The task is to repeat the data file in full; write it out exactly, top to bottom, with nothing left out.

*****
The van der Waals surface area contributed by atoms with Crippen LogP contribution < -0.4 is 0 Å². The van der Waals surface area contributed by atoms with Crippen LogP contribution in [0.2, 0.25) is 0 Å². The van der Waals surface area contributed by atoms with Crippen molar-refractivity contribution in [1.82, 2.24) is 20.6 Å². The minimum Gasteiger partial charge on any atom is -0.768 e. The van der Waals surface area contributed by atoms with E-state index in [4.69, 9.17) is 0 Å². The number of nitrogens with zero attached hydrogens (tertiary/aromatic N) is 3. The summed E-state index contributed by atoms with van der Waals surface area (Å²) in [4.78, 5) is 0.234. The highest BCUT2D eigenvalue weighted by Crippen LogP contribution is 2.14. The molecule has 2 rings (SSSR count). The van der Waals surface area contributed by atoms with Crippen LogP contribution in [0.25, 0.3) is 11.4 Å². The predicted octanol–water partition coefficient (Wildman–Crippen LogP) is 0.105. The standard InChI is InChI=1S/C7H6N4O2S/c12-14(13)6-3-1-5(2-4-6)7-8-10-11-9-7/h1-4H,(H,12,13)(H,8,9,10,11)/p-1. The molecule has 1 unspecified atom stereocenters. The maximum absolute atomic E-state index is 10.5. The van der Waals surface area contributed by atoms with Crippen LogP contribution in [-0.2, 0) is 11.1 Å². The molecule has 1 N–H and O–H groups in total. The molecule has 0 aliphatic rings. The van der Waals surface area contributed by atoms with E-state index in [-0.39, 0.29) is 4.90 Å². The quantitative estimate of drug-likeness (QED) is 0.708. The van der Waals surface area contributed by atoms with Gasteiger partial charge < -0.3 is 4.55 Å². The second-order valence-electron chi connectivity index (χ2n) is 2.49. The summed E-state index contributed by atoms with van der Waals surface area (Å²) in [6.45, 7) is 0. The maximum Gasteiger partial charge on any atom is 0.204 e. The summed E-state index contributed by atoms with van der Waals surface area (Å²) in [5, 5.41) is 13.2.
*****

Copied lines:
The van der Waals surface area contributed by atoms with Crippen LogP contribution < -0.4 is 0 Å². The van der Waals surface area contributed by atoms with Crippen LogP contribution in [0.2, 0.25) is 0 Å². The van der Waals surface area contributed by atoms with Crippen molar-refractivity contribution in [1.82, 2.24) is 20.6 Å². The minimum Gasteiger partial charge on any atom is -0.768 e. The van der Waals surface area contributed by atoms with E-state index in [4.69, 9.17) is 0 Å². The number of nitrogens with zero attached hydrogens (tertiary/aromatic N) is 3. The summed E-state index contributed by atoms with van der Waals surface area (Å²) in [4.78, 5) is 0.234. The highest BCUT2D eigenvalue weighted by Crippen LogP contribution is 2.14. The molecule has 2 rings (SSSR count). The van der Waals surface area contributed by atoms with Crippen LogP contribution in [0.25, 0.3) is 11.4 Å². The predicted octanol–water partition coefficient (Wildman–Crippen LogP) is 0.105. The standard InChI is InChI=1S/C7H6N4O2S/c12-14(13)6-3-1-5(2-4-6)7-8-10-11-9-7/h1-4H,(H,12,13)(H,8,9,10,11)/p-1. The molecule has 1 unspecified atom stereocenters. The maximum absolute atomic E-state index is 10.5. The van der Waals surface area contributed by atoms with Crippen LogP contribution in [-0.2, 0) is 11.1 Å². The molecule has 1 N–H and O–H groups in total. The molecule has 0 aliphatic rings. The van der Waals surface area contributed by atoms with E-state index in [-0.39, 0.29) is 4.90 Å². The quantitative estimate of drug-likeness (QED) is 0.708. The van der Waals surface area contributed by atoms with Gasteiger partial charge < -0.3 is 4.55 Å². The second-order valence-electron chi connectivity index (χ2n) is 2.49. The summed E-state index contributed by atoms with van der Waals surface area (Å²) in [6.45, 7) is 0. The maximum Gasteiger partial charge on any atom is 0.204 e. The summed E-state index contributed by atoms with van der Waals surface area (Å²) in [5, 5.41) is 13.2.